Team Washington, from left to right: Brandy Seignemartin, Marci Reynolds, Billy Chow

Recently student pharmacist Brandy Seignemartin had the opportunity to participate in the annual National Association of Chain Drug Stores (NACDS) RxImpact Day in Washington D.C. RxImpact Day allows student pharmacists and other pharmacy advocates from across the nation to share critical patient access issues with legislators.

Seignemartin is a Doctor of Pharmacy candidate in the class of 2020 at the College of Pharmacy and Pharmaceutical Sciences on the Washington State University (WSU) Health Sciences campus in Spokane, Wash. She currently serves as the vice president of legislative affairs for the Associated Students of WSU Health Sciences. When she completes her degree, Seignemartin hopes to become an innovator in pharmacy practice and policy. She has shown a devotion to advocacy through her participation not only in the RxImpact day but also Coug Day at the Capitol this past January.

Seignemartin shared some of her thoughts on her experience at RxImpact Day…

RxImpact Reflection

By: Brandy Seignemartin, Class of 2020

From left to right: Marci Reynolds, Representative Cathy McMorris Rodgers, Brandy Seignemartin

I had the great honor of being 1 of 56 pharmacy students from across the nation at NACDS RxImpact. Alongside approximately 400 professionals and industry leaders we had the great privilege of carrying the message of increasing patient access to care at community pharmacies to members of Congress from all 50 states. I was on Team Washington with Billy Chow, VP of Pharmacy at Bartell Drugs and Marci Reynolds, Pharmacy Practice Coordinator at QFC Pharmacies. Together, led by a D.C. based government affairs specialist we met with the offices of Senator Maria Cantwell, Representatives Denny Heck and Derek Kilmer while Representatives Suzan DelBene and Cathy McMorris Rodgers met with us personally due to our constituency in their districts.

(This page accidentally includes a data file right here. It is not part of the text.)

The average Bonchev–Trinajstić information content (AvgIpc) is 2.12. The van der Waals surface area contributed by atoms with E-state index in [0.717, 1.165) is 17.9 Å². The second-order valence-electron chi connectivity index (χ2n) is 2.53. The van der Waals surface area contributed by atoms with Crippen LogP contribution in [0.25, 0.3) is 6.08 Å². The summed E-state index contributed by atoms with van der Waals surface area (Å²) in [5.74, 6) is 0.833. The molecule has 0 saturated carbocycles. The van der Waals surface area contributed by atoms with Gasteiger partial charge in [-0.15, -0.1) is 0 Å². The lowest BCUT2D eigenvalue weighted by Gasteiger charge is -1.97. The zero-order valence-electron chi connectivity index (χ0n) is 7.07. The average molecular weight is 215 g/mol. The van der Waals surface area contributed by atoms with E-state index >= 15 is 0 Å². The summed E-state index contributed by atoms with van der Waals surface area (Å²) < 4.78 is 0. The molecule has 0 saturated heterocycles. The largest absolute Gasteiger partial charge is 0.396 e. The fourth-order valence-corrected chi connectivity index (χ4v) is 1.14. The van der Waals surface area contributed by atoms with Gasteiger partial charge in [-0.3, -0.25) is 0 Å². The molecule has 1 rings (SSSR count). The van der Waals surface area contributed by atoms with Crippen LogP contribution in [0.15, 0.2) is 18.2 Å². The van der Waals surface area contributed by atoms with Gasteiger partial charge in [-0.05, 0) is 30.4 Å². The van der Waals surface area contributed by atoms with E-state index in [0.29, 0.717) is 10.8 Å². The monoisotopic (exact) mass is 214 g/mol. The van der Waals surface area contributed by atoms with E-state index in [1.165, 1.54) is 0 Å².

We invited these legislators to tour pharmacies in their districts and discussed three main issues in regards to patient access. First being the urgency of direct and indirect remuneration (DIR) reform and drug cost transparency for patients, we asked legislators to sign onto a letter to CMS and most members we visited had already taken this action. The next issue we discussed was utilization of pharmacists to combat the opioid epidemic and asked to be added to the list of Medicare providers for opioid related care. We provided information in regard to the unique position of pharmacists in our communities to provide this care, improved patient outcomes with pharmacists as part of the team-based approach, and shared about the knowledge pharmacists possess to care for patients beyond the dispensing function. Finally, we asked our members of Congress to roll out federal measures to decrease opioid use disorder including: 7-day supply limits for acute pain, a nationwide prescription drug monitoring program (PDMP), manufacturer sponsored mail-back envelopes, and mandatory e-prescribing of opioids.

Our messages were well received, but the work is not done. You don’t have to fly to D.C. to get involved in increasing patient access to community pharmacy care. Invite your legislators for a pharmacy tour in their home district or reach out NACDS RxImpact to find out how you can be involved in grassroots advocacy. It was a great privilege to represent the WSU College of Pharmacy and Pharmaceutical Sciences in Washington D.C. and carry this message of patient access for all pharmacies in Washington State.